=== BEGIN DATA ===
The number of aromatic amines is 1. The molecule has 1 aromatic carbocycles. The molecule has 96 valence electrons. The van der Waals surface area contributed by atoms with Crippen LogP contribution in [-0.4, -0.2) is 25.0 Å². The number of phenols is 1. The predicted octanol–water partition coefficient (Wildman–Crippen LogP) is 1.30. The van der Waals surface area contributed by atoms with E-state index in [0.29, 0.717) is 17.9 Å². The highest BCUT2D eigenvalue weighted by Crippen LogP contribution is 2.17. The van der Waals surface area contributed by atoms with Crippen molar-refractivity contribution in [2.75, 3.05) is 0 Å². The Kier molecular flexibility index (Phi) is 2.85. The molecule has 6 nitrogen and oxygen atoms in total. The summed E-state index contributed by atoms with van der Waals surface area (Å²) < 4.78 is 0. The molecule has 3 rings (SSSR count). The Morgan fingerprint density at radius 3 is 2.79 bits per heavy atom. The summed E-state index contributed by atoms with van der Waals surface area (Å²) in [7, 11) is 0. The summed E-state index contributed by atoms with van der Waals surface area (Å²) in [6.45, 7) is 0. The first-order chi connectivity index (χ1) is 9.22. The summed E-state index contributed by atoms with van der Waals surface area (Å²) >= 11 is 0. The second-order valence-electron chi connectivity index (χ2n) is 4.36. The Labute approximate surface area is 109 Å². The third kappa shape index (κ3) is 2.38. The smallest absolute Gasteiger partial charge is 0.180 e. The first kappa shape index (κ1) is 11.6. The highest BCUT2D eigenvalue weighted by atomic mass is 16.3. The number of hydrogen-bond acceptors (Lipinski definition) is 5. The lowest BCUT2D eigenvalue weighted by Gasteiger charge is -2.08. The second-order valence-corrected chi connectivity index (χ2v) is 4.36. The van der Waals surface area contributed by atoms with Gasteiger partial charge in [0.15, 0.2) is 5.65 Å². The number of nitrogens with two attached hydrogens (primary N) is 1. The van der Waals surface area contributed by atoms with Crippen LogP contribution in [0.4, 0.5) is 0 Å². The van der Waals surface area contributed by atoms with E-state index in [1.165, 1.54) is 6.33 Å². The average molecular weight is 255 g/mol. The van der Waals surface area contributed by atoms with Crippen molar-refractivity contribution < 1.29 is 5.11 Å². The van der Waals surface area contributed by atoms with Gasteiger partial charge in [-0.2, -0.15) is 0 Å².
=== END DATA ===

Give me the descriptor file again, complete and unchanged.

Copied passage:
The number of aromatic amines is 1. The molecule has 1 aromatic carbocycles. The molecule has 96 valence electrons. The van der Waals surface area contributed by atoms with Crippen LogP contribution in [-0.4, -0.2) is 25.0 Å². The number of phenols is 1. The predicted octanol–water partition coefficient (Wildman–Crippen LogP) is 1.30. The van der Waals surface area contributed by atoms with E-state index in [0.29, 0.717) is 17.9 Å². The highest BCUT2D eigenvalue weighted by Crippen LogP contribution is 2.17. The van der Waals surface area contributed by atoms with Crippen molar-refractivity contribution in [2.75, 3.05) is 0 Å². The Kier molecular flexibility index (Phi) is 2.85. The molecule has 6 nitrogen and oxygen atoms in total. The summed E-state index contributed by atoms with van der Waals surface area (Å²) < 4.78 is 0. The molecule has 3 rings (SSSR count). The Morgan fingerprint density at radius 3 is 2.79 bits per heavy atom. The summed E-state index contributed by atoms with van der Waals surface area (Å²) in [7, 11) is 0. The summed E-state index contributed by atoms with van der Waals surface area (Å²) in [6.45, 7) is 0. The first-order chi connectivity index (χ1) is 9.22. The summed E-state index contributed by atoms with van der Waals surface area (Å²) >= 11 is 0. The second-order valence-electron chi connectivity index (χ2n) is 4.36. The Labute approximate surface area is 109 Å². The third kappa shape index (κ3) is 2.38. The smallest absolute Gasteiger partial charge is 0.180 e. The first kappa shape index (κ1) is 11.6. The highest BCUT2D eigenvalue weighted by atomic mass is 16.3. The number of hydrogen-bond acceptors (Lipinski definition) is 5. The lowest BCUT2D eigenvalue weighted by Gasteiger charge is -2.08. The second-order valence-corrected chi connectivity index (χ2v) is 4.36. The van der Waals surface area contributed by atoms with Gasteiger partial charge in [0.15, 0.2) is 5.65 Å². The number of nitrogens with two attached hydrogens (primary N) is 1. The van der Waals surface area contributed by atoms with Crippen LogP contribution in [0.4, 0.5) is 0 Å². The van der Waals surface area contributed by atoms with E-state index in [1.165, 1.54) is 6.33 Å². The average molecular weight is 255 g/mol. The van der Waals surface area contributed by atoms with Crippen molar-refractivity contribution < 1.29 is 5.11 Å². The van der Waals surface area contributed by atoms with Gasteiger partial charge in [-0.2, -0.15) is 0 Å².